“Should I stay in this big house that I have lived in forever, with so many memories of good times with family and friends?” Sometimes I can almost hear the arguments going on in my clients’ heads, weighing the plusses and minuses of making a move as they plan for retirement. “Should I stay where I am despite the high taxes and downsize to a smaller home nearby or relocate to Delaware where taxes are so much lower?” Moving is a big decision in the best of times, but in times of financial uncertainty and depressed housing prices, it can be very stressful. My advice? Take your time and think things through carefully.
Studies show that the choice you make now determines where you will live for the rest of your life. So, let’s take a look at some of your choices and talk about how to make a stay or go decision you’ll feel good about later.
Stay put. Do you love your home, your neighborhood and your town/state? There’s nothing wrong with staying right there when you retire and many people do. Sure you might need to make some changes. You may want to modify the floor plan to allow more first floor living space, upgrade your kitchen or master bath, add that sunroom or create outdoor living space so popular in new homes today. Make your old home new again and do it for less money perhaps than buying, selling and moving.
Maybe the home you’re in now is just too big to deal with now that the nest is empty. If you still love the area in which you live, however, why not downsize down the street or to a town nearby? Moving a short distance may reduce your taxes, cut your living costs and allow you to stay in the area. Lots of great starter homes or condominiums are also perfect retirement homes.
Do you really need more than one home when you retire? Wouldn’t you really rather spend all your time at the beach house now that you have the choice? That might be the easiest decision and something you have always wanted to do. What would it take to turn that vacation getaway into a comfortable year round home? If you sold your primary residence would that provide the funds you need to remodel the beach house, add the gourmet kitchen, create an elegant master suite or even gut and do a total renovation?
For many Boomers who have moved many times during their lives due to career, marriage, divorce and more, this might be the first time they get to decide where they want to live just because they have that option. Think about that for a minute. Growing up you lived where your parents lived. Your first move was probably because of the school you wanted to attend. Then, your choice of career dictated the best place for you to live. Next you were transferred; then you were offered a better opportunity but you had to move again. Now, it’s your turn and where you live is totally up to you!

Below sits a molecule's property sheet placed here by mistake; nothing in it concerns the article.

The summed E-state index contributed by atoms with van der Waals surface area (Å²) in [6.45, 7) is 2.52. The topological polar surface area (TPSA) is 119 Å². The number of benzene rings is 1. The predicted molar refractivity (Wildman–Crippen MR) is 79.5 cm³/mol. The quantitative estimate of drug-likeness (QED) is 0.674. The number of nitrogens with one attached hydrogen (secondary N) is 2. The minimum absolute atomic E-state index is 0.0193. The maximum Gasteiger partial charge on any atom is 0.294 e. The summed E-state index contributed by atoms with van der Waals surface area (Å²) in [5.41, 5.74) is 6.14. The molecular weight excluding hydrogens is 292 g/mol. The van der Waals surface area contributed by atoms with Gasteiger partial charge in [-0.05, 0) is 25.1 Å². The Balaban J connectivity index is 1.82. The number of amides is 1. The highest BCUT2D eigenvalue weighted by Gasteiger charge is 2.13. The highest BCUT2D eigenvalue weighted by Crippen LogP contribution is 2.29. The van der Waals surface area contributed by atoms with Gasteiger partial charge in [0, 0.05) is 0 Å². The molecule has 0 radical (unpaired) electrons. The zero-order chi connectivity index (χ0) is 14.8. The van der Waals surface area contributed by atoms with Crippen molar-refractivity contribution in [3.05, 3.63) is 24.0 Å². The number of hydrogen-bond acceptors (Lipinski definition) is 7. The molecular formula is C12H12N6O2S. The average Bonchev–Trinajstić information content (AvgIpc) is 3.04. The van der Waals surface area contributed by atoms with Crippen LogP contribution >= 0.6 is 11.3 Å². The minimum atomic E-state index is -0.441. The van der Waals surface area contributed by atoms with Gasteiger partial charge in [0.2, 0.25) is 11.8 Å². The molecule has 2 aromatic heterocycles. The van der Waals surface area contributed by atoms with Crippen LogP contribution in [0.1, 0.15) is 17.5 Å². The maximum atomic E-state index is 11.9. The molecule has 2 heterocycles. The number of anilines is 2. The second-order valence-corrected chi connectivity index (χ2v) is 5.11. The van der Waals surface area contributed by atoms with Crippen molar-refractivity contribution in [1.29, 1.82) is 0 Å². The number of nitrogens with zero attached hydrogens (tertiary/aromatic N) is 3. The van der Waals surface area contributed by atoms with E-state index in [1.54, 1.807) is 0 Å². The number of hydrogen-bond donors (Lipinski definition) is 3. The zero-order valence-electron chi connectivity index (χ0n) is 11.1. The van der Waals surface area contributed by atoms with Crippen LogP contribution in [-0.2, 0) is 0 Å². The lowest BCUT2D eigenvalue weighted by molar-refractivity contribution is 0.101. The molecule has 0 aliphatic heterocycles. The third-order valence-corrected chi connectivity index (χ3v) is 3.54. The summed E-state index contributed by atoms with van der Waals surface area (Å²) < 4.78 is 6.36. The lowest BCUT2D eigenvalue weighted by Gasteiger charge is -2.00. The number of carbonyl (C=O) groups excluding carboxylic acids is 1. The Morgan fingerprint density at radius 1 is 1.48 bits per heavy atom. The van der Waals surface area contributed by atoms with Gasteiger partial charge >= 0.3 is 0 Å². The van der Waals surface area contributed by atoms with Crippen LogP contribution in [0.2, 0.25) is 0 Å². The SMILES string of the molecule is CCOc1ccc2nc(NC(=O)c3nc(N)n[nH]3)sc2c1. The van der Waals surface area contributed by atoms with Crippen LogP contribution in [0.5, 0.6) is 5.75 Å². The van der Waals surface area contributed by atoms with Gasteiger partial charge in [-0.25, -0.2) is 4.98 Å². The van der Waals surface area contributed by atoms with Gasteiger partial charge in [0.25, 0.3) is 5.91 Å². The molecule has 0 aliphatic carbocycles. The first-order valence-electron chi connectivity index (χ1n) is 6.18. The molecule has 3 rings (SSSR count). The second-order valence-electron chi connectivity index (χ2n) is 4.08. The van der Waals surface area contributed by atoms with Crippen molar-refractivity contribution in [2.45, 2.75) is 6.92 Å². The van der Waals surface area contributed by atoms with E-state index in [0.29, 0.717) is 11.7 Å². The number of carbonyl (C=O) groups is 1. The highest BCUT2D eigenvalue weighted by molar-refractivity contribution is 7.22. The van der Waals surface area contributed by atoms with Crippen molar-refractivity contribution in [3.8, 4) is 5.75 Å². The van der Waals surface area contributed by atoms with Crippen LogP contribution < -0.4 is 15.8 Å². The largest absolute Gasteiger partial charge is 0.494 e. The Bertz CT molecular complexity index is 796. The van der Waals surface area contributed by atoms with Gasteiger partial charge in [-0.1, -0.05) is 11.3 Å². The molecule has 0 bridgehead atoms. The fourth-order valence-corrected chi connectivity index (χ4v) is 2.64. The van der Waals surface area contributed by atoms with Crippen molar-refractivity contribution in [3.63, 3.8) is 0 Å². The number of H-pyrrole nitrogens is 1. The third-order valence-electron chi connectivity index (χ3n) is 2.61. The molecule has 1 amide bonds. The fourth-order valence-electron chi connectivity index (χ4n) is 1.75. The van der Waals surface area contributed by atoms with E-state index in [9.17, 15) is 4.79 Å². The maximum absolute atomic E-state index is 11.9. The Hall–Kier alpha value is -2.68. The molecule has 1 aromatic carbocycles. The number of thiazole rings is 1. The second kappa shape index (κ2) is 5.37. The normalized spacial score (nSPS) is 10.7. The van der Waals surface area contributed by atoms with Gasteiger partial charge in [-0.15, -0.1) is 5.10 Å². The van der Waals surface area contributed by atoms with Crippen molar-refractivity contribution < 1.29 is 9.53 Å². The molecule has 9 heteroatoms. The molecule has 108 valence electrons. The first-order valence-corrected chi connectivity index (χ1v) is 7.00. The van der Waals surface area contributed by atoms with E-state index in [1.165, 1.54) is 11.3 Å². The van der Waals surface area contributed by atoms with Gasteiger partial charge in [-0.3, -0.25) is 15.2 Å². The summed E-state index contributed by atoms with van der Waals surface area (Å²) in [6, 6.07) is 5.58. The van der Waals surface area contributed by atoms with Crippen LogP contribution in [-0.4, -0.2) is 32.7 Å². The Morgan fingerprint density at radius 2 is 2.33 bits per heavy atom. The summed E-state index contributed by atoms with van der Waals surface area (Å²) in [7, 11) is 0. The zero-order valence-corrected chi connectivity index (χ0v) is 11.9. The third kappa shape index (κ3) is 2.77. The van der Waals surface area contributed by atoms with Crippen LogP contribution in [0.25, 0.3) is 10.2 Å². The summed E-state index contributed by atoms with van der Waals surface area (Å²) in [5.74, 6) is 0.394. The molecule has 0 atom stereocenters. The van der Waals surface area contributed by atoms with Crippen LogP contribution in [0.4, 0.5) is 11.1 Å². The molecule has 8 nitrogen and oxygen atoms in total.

Despite logic, some people just have a harder time moving. It’s an emotional decision and with couples, one may want to stay while the other wants to go. Once you’ve made that big decision, you still need to think about how you are going to live and how you will provide for your future independent living. I know, I hear you saying “I’ll think about that later, when I get old.” But I’m asking you to think about it now while you can still do something about it.
The right remodeling project will reward you now, as you age and again if you do decide to sell. According to Remodeling Magazine’s Annual Survey of Cost vs. Value, kitchens and baths are the most popular remodeling projects and return the most value.
Adding or remodeling a master bath? Put in a curbless shower. Make it spacious, use fabulous tile, add multiple shower heads and a marble bench – it’s a Spa Bath that you will be able to use no matter what happens in your life.
Upgrading your kitchen? Look at the new comfort height appliances. Make some of the counter lower so that you can use regular chairs instead of stools. Use lots of drawers in your design.
Remember, “Aging in Place” doesn’t happen by accident and if you wait to make changes in your home until you need them, it will be too late.